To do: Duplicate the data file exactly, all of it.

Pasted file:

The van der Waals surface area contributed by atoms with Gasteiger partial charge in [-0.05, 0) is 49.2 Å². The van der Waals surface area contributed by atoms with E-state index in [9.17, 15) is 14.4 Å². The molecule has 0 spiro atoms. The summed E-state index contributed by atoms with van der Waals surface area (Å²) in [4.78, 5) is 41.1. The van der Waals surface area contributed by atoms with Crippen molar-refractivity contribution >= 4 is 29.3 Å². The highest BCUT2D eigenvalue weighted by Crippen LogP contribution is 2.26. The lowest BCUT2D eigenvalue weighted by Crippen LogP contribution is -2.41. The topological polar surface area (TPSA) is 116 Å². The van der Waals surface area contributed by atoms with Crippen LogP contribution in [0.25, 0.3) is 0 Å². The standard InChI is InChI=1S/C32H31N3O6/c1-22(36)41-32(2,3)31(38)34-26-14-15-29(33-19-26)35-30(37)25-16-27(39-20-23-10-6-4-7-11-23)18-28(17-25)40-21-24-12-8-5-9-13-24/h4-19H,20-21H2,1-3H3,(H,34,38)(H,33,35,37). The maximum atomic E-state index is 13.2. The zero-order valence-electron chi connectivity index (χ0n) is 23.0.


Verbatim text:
The van der Waals surface area contributed by atoms with Gasteiger partial charge in [-0.05, 0) is 49.2 Å². The van der Waals surface area contributed by atoms with E-state index in [9.17, 15) is 14.4 Å². The molecule has 0 spiro atoms. The summed E-state index contributed by atoms with van der Waals surface area (Å²) in [4.78, 5) is 41.1. The van der Waals surface area contributed by atoms with Crippen molar-refractivity contribution >= 4 is 29.3 Å². The highest BCUT2D eigenvalue weighted by Crippen LogP contribution is 2.26. The lowest BCUT2D eigenvalue weighted by Crippen LogP contribution is -2.41. The topological polar surface area (TPSA) is 116 Å². The van der Waals surface area contributed by atoms with Crippen LogP contribution in [0.25, 0.3) is 0 Å². The standard InChI is InChI=1S/C32H31N3O6/c1-22(36)41-32(2,3)31(38)34-26-14-15-29(33-19-26)35-30(37)25-16-27(39-20-23-10-6-4-7-11-23)18-28(17-25)40-21-24-12-8-5-9-13-24/h4-19H,20-21H2,1-3H3,(H,34,38)(H,33,35,37). The maximum atomic E-state index is 13.2. The zero-order valence-electron chi connectivity index (χ0n) is 23.0.